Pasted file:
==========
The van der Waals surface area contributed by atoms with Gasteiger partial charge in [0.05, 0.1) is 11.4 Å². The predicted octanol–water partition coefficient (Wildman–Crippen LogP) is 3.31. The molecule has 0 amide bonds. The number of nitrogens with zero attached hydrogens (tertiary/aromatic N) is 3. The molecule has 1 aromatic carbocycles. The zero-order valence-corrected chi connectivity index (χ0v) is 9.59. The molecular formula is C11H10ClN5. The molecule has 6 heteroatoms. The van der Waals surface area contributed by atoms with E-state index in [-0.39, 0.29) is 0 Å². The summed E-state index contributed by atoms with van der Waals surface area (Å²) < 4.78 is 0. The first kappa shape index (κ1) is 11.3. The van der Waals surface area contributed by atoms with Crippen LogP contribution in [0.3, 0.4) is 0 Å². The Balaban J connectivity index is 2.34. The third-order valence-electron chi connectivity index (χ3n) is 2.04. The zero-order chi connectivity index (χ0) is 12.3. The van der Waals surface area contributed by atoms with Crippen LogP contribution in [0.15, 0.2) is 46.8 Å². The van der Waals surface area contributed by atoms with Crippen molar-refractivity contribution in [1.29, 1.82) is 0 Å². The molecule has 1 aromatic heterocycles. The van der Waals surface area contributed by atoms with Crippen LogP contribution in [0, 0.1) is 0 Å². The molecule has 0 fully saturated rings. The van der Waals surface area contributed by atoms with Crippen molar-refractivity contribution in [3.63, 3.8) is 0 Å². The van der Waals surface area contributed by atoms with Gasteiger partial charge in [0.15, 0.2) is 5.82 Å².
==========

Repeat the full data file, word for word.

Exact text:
The van der Waals surface area contributed by atoms with Gasteiger partial charge in [0.05, 0.1) is 11.4 Å². The predicted octanol–water partition coefficient (Wildman–Crippen LogP) is 3.31. The molecule has 0 amide bonds. The number of nitrogens with zero attached hydrogens (tertiary/aromatic N) is 3. The molecule has 1 aromatic carbocycles. The zero-order valence-corrected chi connectivity index (χ0v) is 9.59. The molecular formula is C11H10ClN5. The molecule has 6 heteroatoms. The van der Waals surface area contributed by atoms with E-state index in [-0.39, 0.29) is 0 Å². The summed E-state index contributed by atoms with van der Waals surface area (Å²) < 4.78 is 0. The first kappa shape index (κ1) is 11.3. The van der Waals surface area contributed by atoms with Crippen LogP contribution in [0.3, 0.4) is 0 Å². The Balaban J connectivity index is 2.34. The third-order valence-electron chi connectivity index (χ3n) is 2.04. The zero-order chi connectivity index (χ0) is 12.3. The van der Waals surface area contributed by atoms with Crippen LogP contribution in [0.15, 0.2) is 46.8 Å². The van der Waals surface area contributed by atoms with Crippen molar-refractivity contribution in [1.29, 1.82) is 0 Å². The molecule has 1 aromatic heterocycles. The van der Waals surface area contributed by atoms with Crippen LogP contribution in [0, 0.1) is 0 Å². The molecule has 0 fully saturated rings. The van der Waals surface area contributed by atoms with Crippen molar-refractivity contribution in [3.63, 3.8) is 0 Å². The van der Waals surface area contributed by atoms with Gasteiger partial charge in [0.15, 0.2) is 5.82 Å².